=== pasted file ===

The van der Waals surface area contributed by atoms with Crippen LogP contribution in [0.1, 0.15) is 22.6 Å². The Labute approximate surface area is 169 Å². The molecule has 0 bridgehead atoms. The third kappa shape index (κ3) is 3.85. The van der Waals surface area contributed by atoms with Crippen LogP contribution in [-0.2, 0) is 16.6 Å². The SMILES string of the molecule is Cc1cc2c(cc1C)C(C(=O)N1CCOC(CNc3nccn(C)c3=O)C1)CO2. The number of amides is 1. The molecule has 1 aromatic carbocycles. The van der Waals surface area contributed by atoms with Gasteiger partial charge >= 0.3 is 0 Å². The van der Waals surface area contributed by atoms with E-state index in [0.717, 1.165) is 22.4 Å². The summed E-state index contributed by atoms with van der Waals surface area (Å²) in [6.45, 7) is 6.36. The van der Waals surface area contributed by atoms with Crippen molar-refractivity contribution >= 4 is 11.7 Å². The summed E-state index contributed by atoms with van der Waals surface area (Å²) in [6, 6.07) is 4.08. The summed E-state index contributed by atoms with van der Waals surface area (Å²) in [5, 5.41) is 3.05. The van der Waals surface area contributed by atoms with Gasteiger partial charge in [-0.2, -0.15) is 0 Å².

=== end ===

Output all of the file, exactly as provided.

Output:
The van der Waals surface area contributed by atoms with Crippen LogP contribution in [0.1, 0.15) is 22.6 Å². The Labute approximate surface area is 169 Å². The molecule has 0 bridgehead atoms. The third kappa shape index (κ3) is 3.85. The van der Waals surface area contributed by atoms with Crippen LogP contribution in [-0.2, 0) is 16.6 Å². The SMILES string of the molecule is Cc1cc2c(cc1C)C(C(=O)N1CCOC(CNc3nccn(C)c3=O)C1)CO2. The number of amides is 1. The molecule has 1 aromatic carbocycles. The van der Waals surface area contributed by atoms with Gasteiger partial charge >= 0.3 is 0 Å². The van der Waals surface area contributed by atoms with E-state index in [0.717, 1.165) is 22.4 Å². The summed E-state index contributed by atoms with van der Waals surface area (Å²) in [6.45, 7) is 6.36. The van der Waals surface area contributed by atoms with Crippen molar-refractivity contribution >= 4 is 11.7 Å². The summed E-state index contributed by atoms with van der Waals surface area (Å²) in [6, 6.07) is 4.08. The summed E-state index contributed by atoms with van der Waals surface area (Å²) in [5, 5.41) is 3.05. The van der Waals surface area contributed by atoms with Gasteiger partial charge in [-0.2, -0.15) is 0 Å².